female and male are generally the only wolves that breed. Female wolves will give birth to a litter of approximately three to eight pups depending on food availability. Most wolves will eventually leave the pack they were born into, to start their own or join another pack.
“ These animals mat ter as they are what sustain the ecosystems within our communities.” Wolves also generate eco-tourism, wildlife photography, cultural benefits and economic opportunities. They are often a representation of loyalty, cooperation, love and care for the family and community of Aboriginal groups. Their pelts are often used in ceremonial purposes in that community and are an integral part of that culture according to the Ministry of Natural Resources.
Why do Wolves Matter?
One of the most controversial topics in the Wildlife field is whether or not animals sustain the ecosystem. The simple answer is “yes.” Wolves play a key role in sustaining and maintaining the Wolves live in packs ranging from two ecosystems in Ontario. They prey on many to nine wolves per pack. The largest pack types of mammals such as white-tailed documented in Ontario was 19 wolves deer, moose, woodland caribou, elk and according to the ministry of natural beaver. They maintain these populations resources. Breeding season occurs so that there is a healthy balance. If wolves during late January to March and peaks ceased to exist, we would be overrun by during February. Females begin breeding white-tailed deer, white-tailed deer feed at the age of two, however the dominant on tree lichens and bark, if they became 9
David Icke Speaks
Red-Headed Woodpecker Features: A vivid red head, neck and breast make the Red-headed Woodpecker (Melanerpes erythrocephalus) easily recognizable. This medium-size bird (20cm) lives in open woodland and woodland edges, especially in oak savannahs and riparian forest, which can often be found in parks, golf courses and cemetaries. These habitats contain a higher density of dead trees, which they commonly use for nesting and perching. It is an omnivorous species, feeding on insects in the summer and nuts in the winter. Status: Special Concern Provincially, Threatened Nationally Range: The Red-headed Woodpecker lives in southern Ontario where it is widespread but rare. Outside Ontario, it lives in Alberta, Saskatchewan, Manitoba and Quebec and it is relatively common in the United States. Range Maps Threats: The Red-headed Woodpecker population has declined by more than 60%in Ontario in the last 20 years because of habitat loss due to forestry and agricultural practices, and competition from European Starling for nest sites. In some areas, birds get killed on the roads when they are foraging for insects. The removal of dead trees is in which it nests is also believed to be a significant factor in its decline. Protection: The Red-headed Woodpecker is protected under the Migratory Birds Convention Act. There is no management of the species in Ontario. Information provided by the 13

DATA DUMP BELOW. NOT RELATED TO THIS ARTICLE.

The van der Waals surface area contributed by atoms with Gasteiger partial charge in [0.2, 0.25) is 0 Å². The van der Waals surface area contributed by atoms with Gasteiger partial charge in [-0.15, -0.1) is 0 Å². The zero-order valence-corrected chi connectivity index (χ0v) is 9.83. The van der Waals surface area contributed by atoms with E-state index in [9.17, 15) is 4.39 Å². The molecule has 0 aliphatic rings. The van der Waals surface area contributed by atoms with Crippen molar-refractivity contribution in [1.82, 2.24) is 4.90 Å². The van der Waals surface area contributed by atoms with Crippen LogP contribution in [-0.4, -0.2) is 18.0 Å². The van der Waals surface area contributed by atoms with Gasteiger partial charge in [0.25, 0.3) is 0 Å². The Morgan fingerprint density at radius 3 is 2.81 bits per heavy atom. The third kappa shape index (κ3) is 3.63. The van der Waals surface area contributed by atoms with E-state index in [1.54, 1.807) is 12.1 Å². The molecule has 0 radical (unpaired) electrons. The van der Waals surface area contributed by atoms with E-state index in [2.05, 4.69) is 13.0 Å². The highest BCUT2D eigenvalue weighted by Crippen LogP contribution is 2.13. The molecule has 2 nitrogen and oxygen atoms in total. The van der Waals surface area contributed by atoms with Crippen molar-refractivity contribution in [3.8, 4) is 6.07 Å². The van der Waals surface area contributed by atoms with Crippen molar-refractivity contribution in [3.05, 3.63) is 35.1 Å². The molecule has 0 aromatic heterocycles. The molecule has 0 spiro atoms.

Photography Fred Walsh
Wildlife Words Conservation: is an effort to maintain and use natural resources wisely in an attempt to ensure that those resources will be available for future generations. Preservation: is a component or part of conservation in which natural systems are left alone without human disturbance or manipulation. Preservationist feel natural resources should be protected, unspoiled and untouched by humans.
Management: is also a component of conservation that usually means controlling, directing, or manipulating wildlife populations and their habitats.
Procyon Wildlife is dedicated to working with our communities in an effort to help wild animals in need of care. Our goals are to rescue, rehabilitate and safely release these animals, and to promote public appreciation for wildlife preservation. Procyon Wildlife is provincially licensed by the Ministry of Natural Resources and is located in Beeton, Ontario. Compassionate members of local and surrounding communities bring needy animals they have found to our facility for care. Each year, Procyon Wildlife cares for hundreds of orphaned and injured wild animals. Animals are cared for by veterinarian, Dr. Cynthia Post and our trained staff of dedicated volunteers. The animals are released into their original natural habitats as soon as they are healthy and able to fend for themselves. 15